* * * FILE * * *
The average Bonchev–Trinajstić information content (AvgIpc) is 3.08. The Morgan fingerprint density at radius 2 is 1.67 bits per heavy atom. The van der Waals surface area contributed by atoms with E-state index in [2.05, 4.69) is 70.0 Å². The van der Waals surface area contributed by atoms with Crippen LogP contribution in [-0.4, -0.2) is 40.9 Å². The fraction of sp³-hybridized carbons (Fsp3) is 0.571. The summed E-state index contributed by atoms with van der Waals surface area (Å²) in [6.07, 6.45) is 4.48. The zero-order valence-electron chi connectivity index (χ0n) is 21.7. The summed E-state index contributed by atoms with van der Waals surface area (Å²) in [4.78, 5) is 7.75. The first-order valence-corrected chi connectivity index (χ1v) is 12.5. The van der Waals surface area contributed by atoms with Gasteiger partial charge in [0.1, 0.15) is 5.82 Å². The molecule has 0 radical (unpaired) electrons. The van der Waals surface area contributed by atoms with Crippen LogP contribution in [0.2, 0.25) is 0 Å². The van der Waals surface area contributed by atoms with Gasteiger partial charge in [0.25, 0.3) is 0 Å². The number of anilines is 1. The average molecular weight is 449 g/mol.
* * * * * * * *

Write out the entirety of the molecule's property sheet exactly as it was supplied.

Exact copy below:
The average Bonchev–Trinajstić information content (AvgIpc) is 3.08. The Morgan fingerprint density at radius 2 is 1.67 bits per heavy atom. The van der Waals surface area contributed by atoms with E-state index in [2.05, 4.69) is 70.0 Å². The van der Waals surface area contributed by atoms with Crippen LogP contribution in [-0.4, -0.2) is 40.9 Å². The fraction of sp³-hybridized carbons (Fsp3) is 0.571. The summed E-state index contributed by atoms with van der Waals surface area (Å²) in [6.07, 6.45) is 4.48. The zero-order valence-electron chi connectivity index (χ0n) is 21.7. The summed E-state index contributed by atoms with van der Waals surface area (Å²) in [4.78, 5) is 7.75. The first-order valence-corrected chi connectivity index (χ1v) is 12.5. The van der Waals surface area contributed by atoms with Gasteiger partial charge in [0.1, 0.15) is 5.82 Å². The molecule has 0 radical (unpaired) electrons. The van der Waals surface area contributed by atoms with Crippen LogP contribution in [0.2, 0.25) is 0 Å². The van der Waals surface area contributed by atoms with Gasteiger partial charge in [0.25, 0.3) is 0 Å². The number of anilines is 1. The average molecular weight is 449 g/mol.